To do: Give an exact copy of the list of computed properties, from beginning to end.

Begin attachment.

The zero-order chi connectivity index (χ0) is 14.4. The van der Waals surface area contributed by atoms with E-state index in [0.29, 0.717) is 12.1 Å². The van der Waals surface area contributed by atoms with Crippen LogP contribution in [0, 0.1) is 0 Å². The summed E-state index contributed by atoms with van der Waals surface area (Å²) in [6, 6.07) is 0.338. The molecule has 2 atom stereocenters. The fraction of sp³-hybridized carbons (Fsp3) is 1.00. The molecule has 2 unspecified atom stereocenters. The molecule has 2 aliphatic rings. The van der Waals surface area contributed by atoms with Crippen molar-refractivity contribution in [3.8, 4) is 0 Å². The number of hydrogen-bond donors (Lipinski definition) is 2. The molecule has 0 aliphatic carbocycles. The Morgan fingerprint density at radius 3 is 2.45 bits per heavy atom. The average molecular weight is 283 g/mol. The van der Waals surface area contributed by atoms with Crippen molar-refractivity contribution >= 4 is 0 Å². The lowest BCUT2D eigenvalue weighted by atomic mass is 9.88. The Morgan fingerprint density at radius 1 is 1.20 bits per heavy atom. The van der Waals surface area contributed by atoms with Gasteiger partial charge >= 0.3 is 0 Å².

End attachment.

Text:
The zero-order chi connectivity index (χ0) is 14.4. The van der Waals surface area contributed by atoms with E-state index in [0.29, 0.717) is 12.1 Å². The van der Waals surface area contributed by atoms with Crippen LogP contribution in [0, 0.1) is 0 Å². The summed E-state index contributed by atoms with van der Waals surface area (Å²) in [6, 6.07) is 0.338. The molecule has 2 atom stereocenters. The fraction of sp³-hybridized carbons (Fsp3) is 1.00. The molecule has 2 unspecified atom stereocenters. The molecule has 2 aliphatic rings. The van der Waals surface area contributed by atoms with Crippen molar-refractivity contribution in [3.8, 4) is 0 Å². The number of hydrogen-bond donors (Lipinski definition) is 2. The molecule has 0 aliphatic carbocycles. The Morgan fingerprint density at radius 3 is 2.45 bits per heavy atom. The average molecular weight is 283 g/mol. The van der Waals surface area contributed by atoms with Crippen molar-refractivity contribution >= 4 is 0 Å². The lowest BCUT2D eigenvalue weighted by atomic mass is 9.88. The Morgan fingerprint density at radius 1 is 1.20 bits per heavy atom. The van der Waals surface area contributed by atoms with Gasteiger partial charge >= 0.3 is 0 Å².